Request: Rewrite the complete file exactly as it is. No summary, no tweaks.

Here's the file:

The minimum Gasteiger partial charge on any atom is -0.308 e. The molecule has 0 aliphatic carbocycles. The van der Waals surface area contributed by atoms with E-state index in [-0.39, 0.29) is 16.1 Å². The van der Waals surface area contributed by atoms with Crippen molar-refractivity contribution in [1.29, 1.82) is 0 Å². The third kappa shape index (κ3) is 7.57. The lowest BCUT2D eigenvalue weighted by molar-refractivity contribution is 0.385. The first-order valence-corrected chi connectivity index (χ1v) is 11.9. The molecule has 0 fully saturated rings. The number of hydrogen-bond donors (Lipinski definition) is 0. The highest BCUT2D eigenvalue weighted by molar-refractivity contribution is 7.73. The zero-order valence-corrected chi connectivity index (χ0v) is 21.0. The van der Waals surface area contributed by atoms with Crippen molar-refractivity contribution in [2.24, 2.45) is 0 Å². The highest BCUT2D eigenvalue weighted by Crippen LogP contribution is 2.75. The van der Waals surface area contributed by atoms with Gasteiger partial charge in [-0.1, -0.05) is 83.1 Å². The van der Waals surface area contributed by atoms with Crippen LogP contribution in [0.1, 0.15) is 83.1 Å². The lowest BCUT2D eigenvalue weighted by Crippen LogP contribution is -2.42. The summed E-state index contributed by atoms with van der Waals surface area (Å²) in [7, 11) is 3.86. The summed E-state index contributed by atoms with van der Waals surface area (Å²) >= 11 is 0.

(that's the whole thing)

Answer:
The minimum Gasteiger partial charge on any atom is -0.308 e. The molecule has 0 aliphatic carbocycles. The van der Waals surface area contributed by atoms with E-state index in [-0.39, 0.29) is 16.1 Å². The van der Waals surface area contributed by atoms with Crippen molar-refractivity contribution in [1.29, 1.82) is 0 Å². The third kappa shape index (κ3) is 7.57. The lowest BCUT2D eigenvalue weighted by molar-refractivity contribution is 0.385. The first-order valence-corrected chi connectivity index (χ1v) is 11.9. The molecule has 0 fully saturated rings. The number of hydrogen-bond donors (Lipinski definition) is 0. The highest BCUT2D eigenvalue weighted by molar-refractivity contribution is 7.73. The zero-order valence-corrected chi connectivity index (χ0v) is 21.0. The van der Waals surface area contributed by atoms with Crippen molar-refractivity contribution in [2.24, 2.45) is 0 Å². The highest BCUT2D eigenvalue weighted by Crippen LogP contribution is 2.75. The van der Waals surface area contributed by atoms with Gasteiger partial charge in [-0.1, -0.05) is 83.1 Å². The van der Waals surface area contributed by atoms with Crippen LogP contribution in [0.1, 0.15) is 83.1 Å². The lowest BCUT2D eigenvalue weighted by Crippen LogP contribution is -2.42. The summed E-state index contributed by atoms with van der Waals surface area (Å²) in [7, 11) is 3.86. The summed E-state index contributed by atoms with van der Waals surface area (Å²) >= 11 is 0.